Local authorities in China say they have detected COVID-19 on frozen imported meat and seafood products and their packaging in recent weeks, according to the country’s National Health Commission.
The reports concern frozen beltfish imported from India, pork imported from Argentina, and beef from Brazil. The virus was also detected on samples of frozen pork knuckles imported from Germany, according to state media.
China has responded by suspending imports from a number of countries. As of Wednesday last week, imports from 99 companies from 20 countries had been banned.
However, Germany’s Federal Institute for Risk Assessment (BfR) has suggested infection with SARS-CoV-2 via pork meat – as was reported in China – is ‘unlikely’.
“The BfR is not aware of any reports of SARS-CoV-2 infections resulting from the consumption of meat or contact with contaminated meat products,” noted the Institute. “According to the current state of knowledge, farm animals used for the production of meat cannot become infected with SARS-CoV-2 and are therefore unable to transmit the virus to humans via this pathway.”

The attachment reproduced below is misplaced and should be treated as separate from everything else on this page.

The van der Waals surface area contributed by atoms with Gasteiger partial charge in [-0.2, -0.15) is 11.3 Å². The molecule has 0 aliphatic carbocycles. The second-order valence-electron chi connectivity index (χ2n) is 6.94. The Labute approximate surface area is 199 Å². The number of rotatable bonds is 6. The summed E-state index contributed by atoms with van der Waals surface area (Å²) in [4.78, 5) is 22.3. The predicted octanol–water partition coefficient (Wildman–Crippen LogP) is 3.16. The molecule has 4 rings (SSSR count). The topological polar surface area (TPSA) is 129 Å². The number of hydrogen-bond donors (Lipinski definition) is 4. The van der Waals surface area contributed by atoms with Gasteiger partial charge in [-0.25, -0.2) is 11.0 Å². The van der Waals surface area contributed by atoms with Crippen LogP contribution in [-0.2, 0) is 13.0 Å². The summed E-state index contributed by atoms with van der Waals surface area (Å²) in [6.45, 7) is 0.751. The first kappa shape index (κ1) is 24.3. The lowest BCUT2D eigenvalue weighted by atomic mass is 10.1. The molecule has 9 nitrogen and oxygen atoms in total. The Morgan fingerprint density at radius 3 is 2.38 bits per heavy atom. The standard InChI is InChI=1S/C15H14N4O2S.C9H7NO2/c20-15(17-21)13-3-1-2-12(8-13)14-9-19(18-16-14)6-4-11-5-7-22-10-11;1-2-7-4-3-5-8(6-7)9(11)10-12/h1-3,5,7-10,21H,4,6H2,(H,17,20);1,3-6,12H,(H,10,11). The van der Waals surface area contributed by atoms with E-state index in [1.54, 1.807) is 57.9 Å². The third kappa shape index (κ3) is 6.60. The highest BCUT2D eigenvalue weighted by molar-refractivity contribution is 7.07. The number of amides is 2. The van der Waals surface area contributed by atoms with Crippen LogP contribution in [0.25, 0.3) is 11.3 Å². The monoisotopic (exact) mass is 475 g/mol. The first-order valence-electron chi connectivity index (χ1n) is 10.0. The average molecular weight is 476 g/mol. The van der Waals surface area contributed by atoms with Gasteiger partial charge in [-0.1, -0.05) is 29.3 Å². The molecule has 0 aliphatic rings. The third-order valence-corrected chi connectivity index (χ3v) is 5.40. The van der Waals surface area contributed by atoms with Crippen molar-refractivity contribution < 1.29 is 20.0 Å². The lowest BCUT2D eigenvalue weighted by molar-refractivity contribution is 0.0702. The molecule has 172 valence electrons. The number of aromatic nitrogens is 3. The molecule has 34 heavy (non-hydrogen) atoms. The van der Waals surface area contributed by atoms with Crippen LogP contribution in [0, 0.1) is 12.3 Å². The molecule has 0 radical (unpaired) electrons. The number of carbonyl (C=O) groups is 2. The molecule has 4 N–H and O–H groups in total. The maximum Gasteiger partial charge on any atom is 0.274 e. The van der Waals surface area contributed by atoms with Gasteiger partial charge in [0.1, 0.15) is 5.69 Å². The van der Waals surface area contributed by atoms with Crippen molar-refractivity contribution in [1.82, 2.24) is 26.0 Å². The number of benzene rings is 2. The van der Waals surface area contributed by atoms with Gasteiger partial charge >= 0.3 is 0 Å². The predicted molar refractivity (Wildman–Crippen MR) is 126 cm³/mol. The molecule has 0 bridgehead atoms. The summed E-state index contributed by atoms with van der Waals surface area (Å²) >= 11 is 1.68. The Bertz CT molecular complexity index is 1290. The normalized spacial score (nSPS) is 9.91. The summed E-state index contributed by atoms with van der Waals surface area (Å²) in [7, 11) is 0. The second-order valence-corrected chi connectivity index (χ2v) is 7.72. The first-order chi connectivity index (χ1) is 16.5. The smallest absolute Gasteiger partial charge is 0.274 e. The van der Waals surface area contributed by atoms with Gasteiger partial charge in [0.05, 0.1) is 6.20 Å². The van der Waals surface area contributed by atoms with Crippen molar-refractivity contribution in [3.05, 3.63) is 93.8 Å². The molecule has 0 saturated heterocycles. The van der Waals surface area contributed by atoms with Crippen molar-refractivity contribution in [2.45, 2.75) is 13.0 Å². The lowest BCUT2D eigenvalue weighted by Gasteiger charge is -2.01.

Contamination of meat and meat products or its packaging with COVID-19 could, however, occur during the slaughtering, butchering, processing and packaging processes, it stressed.
State media in China also claimed that a worker had become infected with COVID-19 from the imported German pork knuckles.
The BfR has highlighted that it is unclear whether the traces of the virus were already present on the imported product, or whether they had in fact been transferred to the product packaging by the infected worker.
According to the current state of knowledge, the oral/alimentary route of transmission through the consumption of meat is not relevant for the novel coronavirus pandemic, it added.